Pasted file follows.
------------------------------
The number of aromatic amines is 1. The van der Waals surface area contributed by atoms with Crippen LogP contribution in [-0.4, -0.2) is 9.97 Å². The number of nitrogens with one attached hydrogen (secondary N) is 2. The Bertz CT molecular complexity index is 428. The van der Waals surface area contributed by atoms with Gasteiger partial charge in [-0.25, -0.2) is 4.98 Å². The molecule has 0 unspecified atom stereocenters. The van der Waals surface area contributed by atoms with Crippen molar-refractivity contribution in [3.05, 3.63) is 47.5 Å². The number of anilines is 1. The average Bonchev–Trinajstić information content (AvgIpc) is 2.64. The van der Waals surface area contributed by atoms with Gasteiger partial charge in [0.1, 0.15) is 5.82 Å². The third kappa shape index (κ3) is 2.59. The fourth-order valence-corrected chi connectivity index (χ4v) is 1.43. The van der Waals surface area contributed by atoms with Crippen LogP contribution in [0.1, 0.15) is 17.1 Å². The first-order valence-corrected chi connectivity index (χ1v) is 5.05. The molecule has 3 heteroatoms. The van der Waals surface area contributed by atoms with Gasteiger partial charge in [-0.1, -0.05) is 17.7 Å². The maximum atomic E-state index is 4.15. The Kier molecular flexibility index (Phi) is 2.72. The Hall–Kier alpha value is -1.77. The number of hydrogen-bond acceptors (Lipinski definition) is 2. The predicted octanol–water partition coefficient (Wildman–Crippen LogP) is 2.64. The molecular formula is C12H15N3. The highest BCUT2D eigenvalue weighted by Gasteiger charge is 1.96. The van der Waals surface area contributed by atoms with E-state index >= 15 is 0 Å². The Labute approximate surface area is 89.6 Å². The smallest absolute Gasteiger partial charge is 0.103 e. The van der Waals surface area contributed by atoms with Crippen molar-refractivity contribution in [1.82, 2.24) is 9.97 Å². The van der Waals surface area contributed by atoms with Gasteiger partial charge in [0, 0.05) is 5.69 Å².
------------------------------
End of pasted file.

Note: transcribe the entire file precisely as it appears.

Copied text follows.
The number of aromatic amines is 1. The van der Waals surface area contributed by atoms with Crippen LogP contribution in [-0.4, -0.2) is 9.97 Å². The number of nitrogens with one attached hydrogen (secondary N) is 2. The Bertz CT molecular complexity index is 428. The van der Waals surface area contributed by atoms with Gasteiger partial charge in [-0.25, -0.2) is 4.98 Å². The molecule has 0 unspecified atom stereocenters. The van der Waals surface area contributed by atoms with Crippen molar-refractivity contribution in [3.05, 3.63) is 47.5 Å². The number of anilines is 1. The average Bonchev–Trinajstić information content (AvgIpc) is 2.64. The van der Waals surface area contributed by atoms with Gasteiger partial charge in [0.1, 0.15) is 5.82 Å². The third kappa shape index (κ3) is 2.59. The fourth-order valence-corrected chi connectivity index (χ4v) is 1.43. The van der Waals surface area contributed by atoms with Crippen LogP contribution in [0.1, 0.15) is 17.1 Å². The first-order valence-corrected chi connectivity index (χ1v) is 5.05. The molecule has 3 heteroatoms. The van der Waals surface area contributed by atoms with Gasteiger partial charge in [-0.1, -0.05) is 17.7 Å². The maximum atomic E-state index is 4.15. The Kier molecular flexibility index (Phi) is 2.72. The Hall–Kier alpha value is -1.77. The number of hydrogen-bond acceptors (Lipinski definition) is 2. The predicted octanol–water partition coefficient (Wildman–Crippen LogP) is 2.64. The molecular formula is C12H15N3. The highest BCUT2D eigenvalue weighted by Gasteiger charge is 1.96. The van der Waals surface area contributed by atoms with E-state index >= 15 is 0 Å². The Labute approximate surface area is 89.6 Å². The smallest absolute Gasteiger partial charge is 0.103 e. The van der Waals surface area contributed by atoms with Crippen molar-refractivity contribution in [1.82, 2.24) is 9.97 Å². The van der Waals surface area contributed by atoms with Gasteiger partial charge in [0, 0.05) is 5.69 Å².